I remember one time Mom was partying with a bunch of men, and I was sitting on the bed playing with an old pocket watch I'd found somewhere. I loved the feeling of the long metal chain as it slid from one finger to the next, and the sound of the constant ticking noise when I put it to my ear. It was a good distraction from the party noise.
Tick-tock, tick-tock, tick-tock. I don't know why, but something about that rhythm soothed me.
My Aunt's ex-fiancé, Ovey, who was also a friend of Mom's, was over for this particular party, and somehow everyone ended up in the hall. Even though they were cursing and yelling at one another, I never thought much of it until I could hear glass hitting the walls.
"What the hell are you doing?" I heard Mom yell.
I quietly got off the bed, and peeked into the hallway. My mother was trying to break up a fight between Ovey and another man. There was a huge struggle until the man I didn't recognize took a beer bottle, and smashed it up against one of the huge wooden doorframes. The glass went flying everywhere, but the top part of the bottle the man was holding looked like shark's teeth. To my horror, he shoved the jagged part right into Ovey's mouth. Ovey screamed in pain, and put his hands to his face. Blood streamed through his fingers, down his neck, and onto the carpet, and the world started to spin. There was blood squirting everywhere, and I felt like I couldn't move. I started to sob, and force myself to take small steps back to the bed.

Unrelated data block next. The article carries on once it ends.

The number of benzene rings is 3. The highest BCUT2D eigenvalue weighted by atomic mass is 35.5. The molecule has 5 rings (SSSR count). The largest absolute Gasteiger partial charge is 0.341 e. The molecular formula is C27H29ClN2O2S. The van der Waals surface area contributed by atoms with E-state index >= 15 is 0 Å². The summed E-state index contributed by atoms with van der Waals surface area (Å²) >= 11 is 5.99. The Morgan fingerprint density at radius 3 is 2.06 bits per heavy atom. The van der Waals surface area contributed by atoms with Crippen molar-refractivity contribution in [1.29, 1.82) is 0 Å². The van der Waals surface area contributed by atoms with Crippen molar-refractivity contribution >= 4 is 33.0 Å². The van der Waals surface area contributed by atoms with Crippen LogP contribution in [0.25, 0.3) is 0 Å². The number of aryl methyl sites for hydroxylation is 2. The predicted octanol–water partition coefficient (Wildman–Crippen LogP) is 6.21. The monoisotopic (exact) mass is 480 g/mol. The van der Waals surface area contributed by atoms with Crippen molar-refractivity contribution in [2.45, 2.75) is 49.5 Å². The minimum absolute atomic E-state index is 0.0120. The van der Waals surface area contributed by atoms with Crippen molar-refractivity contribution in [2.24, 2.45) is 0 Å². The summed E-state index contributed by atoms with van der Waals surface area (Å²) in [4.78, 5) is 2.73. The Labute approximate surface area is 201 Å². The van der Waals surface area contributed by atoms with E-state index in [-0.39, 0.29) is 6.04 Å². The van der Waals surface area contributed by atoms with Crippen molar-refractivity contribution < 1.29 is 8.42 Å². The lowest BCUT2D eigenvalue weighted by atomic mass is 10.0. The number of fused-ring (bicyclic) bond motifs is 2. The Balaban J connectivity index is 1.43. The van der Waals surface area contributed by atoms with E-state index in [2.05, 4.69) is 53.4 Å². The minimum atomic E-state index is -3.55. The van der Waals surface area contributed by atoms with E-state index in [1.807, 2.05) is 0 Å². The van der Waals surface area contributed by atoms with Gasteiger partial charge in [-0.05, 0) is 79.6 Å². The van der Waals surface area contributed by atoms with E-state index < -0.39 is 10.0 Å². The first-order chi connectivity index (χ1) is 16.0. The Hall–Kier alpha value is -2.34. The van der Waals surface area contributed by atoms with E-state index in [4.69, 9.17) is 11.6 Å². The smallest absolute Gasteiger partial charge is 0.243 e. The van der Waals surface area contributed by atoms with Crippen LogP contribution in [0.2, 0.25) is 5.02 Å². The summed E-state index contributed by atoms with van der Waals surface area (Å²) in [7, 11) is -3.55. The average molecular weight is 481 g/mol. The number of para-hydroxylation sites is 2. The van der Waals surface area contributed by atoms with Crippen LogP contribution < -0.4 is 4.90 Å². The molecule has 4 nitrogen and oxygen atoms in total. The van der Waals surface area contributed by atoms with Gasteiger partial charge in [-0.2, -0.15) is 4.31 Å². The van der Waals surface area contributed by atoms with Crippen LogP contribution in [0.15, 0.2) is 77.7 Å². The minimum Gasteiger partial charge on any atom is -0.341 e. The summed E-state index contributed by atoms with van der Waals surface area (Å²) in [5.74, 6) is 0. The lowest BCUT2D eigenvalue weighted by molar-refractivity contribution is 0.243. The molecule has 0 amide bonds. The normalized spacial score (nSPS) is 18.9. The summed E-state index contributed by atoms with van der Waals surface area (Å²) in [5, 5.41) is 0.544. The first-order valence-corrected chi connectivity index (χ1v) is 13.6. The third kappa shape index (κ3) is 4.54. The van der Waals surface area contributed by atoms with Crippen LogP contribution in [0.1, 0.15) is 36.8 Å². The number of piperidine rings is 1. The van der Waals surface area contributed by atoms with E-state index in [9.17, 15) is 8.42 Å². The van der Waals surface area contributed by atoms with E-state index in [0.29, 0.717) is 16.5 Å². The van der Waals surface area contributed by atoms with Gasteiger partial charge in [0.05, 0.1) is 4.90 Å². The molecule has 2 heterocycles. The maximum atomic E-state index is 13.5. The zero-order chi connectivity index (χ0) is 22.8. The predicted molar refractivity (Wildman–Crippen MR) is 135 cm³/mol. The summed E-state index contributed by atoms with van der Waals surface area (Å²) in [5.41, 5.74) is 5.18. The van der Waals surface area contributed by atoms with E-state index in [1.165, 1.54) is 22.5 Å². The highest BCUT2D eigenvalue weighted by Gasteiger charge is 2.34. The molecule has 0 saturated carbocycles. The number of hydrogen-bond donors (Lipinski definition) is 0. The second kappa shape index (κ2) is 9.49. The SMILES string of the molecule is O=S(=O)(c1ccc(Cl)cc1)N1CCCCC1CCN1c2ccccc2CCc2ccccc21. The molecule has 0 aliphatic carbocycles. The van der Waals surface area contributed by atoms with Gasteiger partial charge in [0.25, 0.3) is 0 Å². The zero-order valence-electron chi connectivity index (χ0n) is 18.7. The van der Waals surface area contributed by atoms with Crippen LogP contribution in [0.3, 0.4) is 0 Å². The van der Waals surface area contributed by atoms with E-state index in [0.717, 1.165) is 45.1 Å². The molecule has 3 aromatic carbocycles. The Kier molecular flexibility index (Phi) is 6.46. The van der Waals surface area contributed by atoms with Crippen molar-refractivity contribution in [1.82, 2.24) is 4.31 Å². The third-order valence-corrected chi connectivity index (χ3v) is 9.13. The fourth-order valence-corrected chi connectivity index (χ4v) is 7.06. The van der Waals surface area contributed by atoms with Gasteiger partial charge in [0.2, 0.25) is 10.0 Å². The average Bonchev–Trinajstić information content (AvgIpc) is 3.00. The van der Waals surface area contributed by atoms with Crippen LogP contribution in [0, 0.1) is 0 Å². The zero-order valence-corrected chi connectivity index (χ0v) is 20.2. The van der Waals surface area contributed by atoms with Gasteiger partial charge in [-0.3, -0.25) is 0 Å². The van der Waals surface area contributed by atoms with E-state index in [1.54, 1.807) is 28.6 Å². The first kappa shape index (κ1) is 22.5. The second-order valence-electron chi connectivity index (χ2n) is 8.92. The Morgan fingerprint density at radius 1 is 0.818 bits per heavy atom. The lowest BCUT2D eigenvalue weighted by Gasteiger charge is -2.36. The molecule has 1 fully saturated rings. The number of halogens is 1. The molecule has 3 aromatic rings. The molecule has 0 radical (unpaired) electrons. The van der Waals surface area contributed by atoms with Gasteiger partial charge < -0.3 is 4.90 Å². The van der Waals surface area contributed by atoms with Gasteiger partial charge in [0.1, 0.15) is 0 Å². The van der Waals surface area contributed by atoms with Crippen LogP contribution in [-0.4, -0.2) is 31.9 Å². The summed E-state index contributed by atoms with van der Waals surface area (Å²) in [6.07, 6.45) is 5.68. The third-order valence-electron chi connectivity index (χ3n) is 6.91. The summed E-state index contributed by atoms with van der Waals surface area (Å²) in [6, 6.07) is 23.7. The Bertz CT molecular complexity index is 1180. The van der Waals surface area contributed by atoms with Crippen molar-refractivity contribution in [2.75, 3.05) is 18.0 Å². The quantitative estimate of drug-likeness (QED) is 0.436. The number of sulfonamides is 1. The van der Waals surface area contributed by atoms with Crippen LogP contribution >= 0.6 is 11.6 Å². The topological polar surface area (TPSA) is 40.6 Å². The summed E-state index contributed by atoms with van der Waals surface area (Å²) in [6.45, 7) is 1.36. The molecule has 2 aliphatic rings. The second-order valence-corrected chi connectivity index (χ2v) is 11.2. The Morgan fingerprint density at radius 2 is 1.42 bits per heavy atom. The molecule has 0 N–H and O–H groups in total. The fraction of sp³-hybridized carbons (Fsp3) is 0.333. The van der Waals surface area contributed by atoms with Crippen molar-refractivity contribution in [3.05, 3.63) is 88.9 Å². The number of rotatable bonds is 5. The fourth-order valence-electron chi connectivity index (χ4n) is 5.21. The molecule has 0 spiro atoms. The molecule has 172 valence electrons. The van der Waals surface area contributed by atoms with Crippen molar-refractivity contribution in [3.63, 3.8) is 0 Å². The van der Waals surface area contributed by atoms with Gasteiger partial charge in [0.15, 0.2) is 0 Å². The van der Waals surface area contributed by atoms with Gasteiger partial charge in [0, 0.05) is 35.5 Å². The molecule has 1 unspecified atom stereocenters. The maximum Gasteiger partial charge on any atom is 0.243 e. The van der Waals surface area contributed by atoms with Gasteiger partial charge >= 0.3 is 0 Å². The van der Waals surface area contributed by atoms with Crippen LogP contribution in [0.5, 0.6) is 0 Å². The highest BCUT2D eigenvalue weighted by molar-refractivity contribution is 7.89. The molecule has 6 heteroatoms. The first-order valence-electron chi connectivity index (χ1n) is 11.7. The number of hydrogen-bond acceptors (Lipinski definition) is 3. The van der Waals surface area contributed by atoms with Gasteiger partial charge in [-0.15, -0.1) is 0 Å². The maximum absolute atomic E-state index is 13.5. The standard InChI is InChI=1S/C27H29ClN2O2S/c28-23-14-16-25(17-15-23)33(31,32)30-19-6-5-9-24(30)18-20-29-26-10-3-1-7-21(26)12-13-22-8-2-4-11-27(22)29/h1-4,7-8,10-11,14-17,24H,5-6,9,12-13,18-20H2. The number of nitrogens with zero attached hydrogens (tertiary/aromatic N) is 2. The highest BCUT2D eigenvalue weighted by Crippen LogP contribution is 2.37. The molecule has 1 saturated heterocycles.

The noise and commotion out in the hallway suddenly quieted down, and I could hear Mom yelling, "Ovey, are you okay? Talk to me!"
I could hear a gurgling sound as Ovey tried to spit glass out of his mouth. I grabbed the old pocket watch, placed it to my ear, and held it there until its constant ticking lulled me into a deep sleep.
I have no idea what happened to Ovey or the other man. No one ever stayed the whole night so I never saw them again. When I woke the next morning, Mom was sleeping beside me, and there were no other sounds besides her snoring. It was like the night before had never happened. All I wanted to do was get out of the room before Mom woke up, so I quietly got off the bed, and opened the door. Scattered across the floor I could still see the blood and the shattered glass all mixed together. I carefully walked around the mess, and went to the Hudson Bay. As soon as I entered the big sunny store, I forgot about the fight, and headed towards the Malt shop.
* * *
I loved the malts they made at the Bay, and so did everyone else by the looks on their faces.
When the woman who worked there saw me come in she said, "Hello sweetie, would you like a malt?"